Wednesday, December 5, 2018


In my most humble opinion, I think, if only, if only, if only, that those who manufactured the 1970's Roman Missal with a theology that could be manipulated by so many had insisted that the position of the priest at the altar not change, so much would be different today.

There would have been no recovations of beautiful churches with their magnificent high altars destroyed or ignored. There would have been more peace and joy in parishes where there would have been no waste of time or resources convincing people that the new liturgy need new wine skins, so to speak.

New churches would not look as horrible as some of the 70's, 80's and 90's concoctions.

Catholic liturgical spirituality would not have been destroyed. over night.

So, when we watch Bishop Morlino's version of the Ordinary Form Requiem celebrated ad orientem, I can only imagine bishops like Cardinal Cupich and other liturgical visionaries rolling their eyes.



Henry said...

I think the 1960s Catholic reformers did what the 16th century Protestant reformers did, with full knowledge and with the same intent—to destroy Catholic belief, practice, and spirituality as they had been known.

If he’ not facing an altar but instead is facing the people over a table, then he’s a minister presiding over a meal rather than a priest offering sacrifice. It’s all of a piece. Get rid of ad orientem celebration, then at once you’re rid of sacrifice, mystery (like transubstantiation), and the essence of the priesthood. And if no more priests—just ministers whether ordained or not—no more mysterious priestly rituals, like confessions. And if we’re more or less equal in ministry, why bother to kneel, genuflect, receive on the tongue, etc.

So those graduates of 1970s/80s seminaries who drank the kool-aid, ad orientem celebration symbolizes “going back” to all that intrinsically Catholic baggage they long since got rid of.

TJM said...

If Cupich was rolling his eyes, it would just confirm his Protestant bona fides and abysmal ignorance of the very Rite he is supposed to honor in its two forms.

I have always said, the most deleterious reform was the move to ad populum celebration. It helped foster the very worst sort of clericalism, i.e., it's all about me!

rcg said...

What is the reason(s) given for promoting it to begin with? I dont think very many people actually know. The motivation I hear now is that they don’t like the priest tuning his back on them. Since that is, hopefully, not the actual reason the only other plausible one I have heard is that it is allowed; a ‘reason’ only slightly better that being offended by the priest’s backside.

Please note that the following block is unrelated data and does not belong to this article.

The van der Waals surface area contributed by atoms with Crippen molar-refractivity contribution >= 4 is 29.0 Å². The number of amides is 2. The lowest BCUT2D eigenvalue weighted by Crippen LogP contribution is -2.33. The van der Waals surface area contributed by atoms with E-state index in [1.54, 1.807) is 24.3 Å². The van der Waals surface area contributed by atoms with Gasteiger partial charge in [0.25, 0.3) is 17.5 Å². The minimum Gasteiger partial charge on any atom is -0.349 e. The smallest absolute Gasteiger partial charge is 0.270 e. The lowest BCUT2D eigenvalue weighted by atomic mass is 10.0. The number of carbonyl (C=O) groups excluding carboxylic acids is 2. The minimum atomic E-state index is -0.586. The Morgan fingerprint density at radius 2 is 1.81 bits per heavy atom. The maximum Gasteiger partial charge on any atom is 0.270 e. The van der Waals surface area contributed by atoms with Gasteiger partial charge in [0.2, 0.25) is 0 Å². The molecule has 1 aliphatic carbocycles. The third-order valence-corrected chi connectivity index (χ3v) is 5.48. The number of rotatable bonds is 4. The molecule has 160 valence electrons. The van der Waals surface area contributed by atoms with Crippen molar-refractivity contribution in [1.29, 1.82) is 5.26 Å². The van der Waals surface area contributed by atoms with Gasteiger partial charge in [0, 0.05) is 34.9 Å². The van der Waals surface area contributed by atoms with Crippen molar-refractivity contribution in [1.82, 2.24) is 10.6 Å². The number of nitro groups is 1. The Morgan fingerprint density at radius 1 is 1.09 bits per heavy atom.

The whole thing strikes me as an exercise in vanity and elevation of self for the laity that echos the Fall of Man. We also parade up to Communion as it it were a food truck at a pop concert. Maybe they could introduce a third species and serve slices of apple.

Victor said...

Those millions that disliked ad populum liturgies left the Church years ago. I have wondered if the OF is mainly for wannabe priests of the congregation, for whom praying means following or doing exactly what the celebrant does, rather than personally praying by themselves in union with God in their hearts as in the Old Rite which does not treat the liturgy as an idol.

Anonymous said...

"If he’ not facing an altar but instead is facing the people over a table, then he’s a minister presiding over a meal rather than a priest offering sacrifice."

What's the essential connection between the direction the priest faces and the fact that the Mass is a sacrifice?

I'm not talking about how it is perceived, but in the connection between the orientation and the essence of the Sacrifice?

Henry said...

I think it's mainly a couple of troubled generations of priests--rather than the blue-rinse pew sitters--whose opposition to ad orientem is visceral.

Several priests who've thrown an occasional ad orientem Mass at their parish have been surprised by the virtual absence of negative reaction. One pastor I know celebrated his first ad orientem Sunday Mass with some trepidation, and afterwards was surprised that the (very) few parishioner comments were all positive.

So for me the real question--particularly for our genial host--is ... Why the reluctance on the part of even those priests personally inclined to favor ad orientem celebration? Peer pressure? Careerism?

Henry said...

"I'm not talking about how it is perceived, but in the connection between the orientation and the essence of the Sacrifice?"

But, when the goal is changing the hearts and minds of the faithful, perception is all that matters. Whether the priest in persona Christi is facing east, west, north, or south does not affect the reality of what he does.

Anonymous said...

So, is it your contention that the people in the congregation attending a Mass "versus populum" cannot perceive and/or understand that the Mass is a true sacrifice?

Anonymous said...

What was it like at the Last Supper? Ad Orientum or not? Altar or table?

ByzRus said...

Anonymous @ 3:57 -

The Last Supper is depicted with those present on one side of the table with the other side being left free of seated persons so that the service could have access to the table. The Last Supper took place on a table. Divine worship then followed this arrangement raising it up as the supplication/sacrifice it was intended to be, and not an outright reenactment.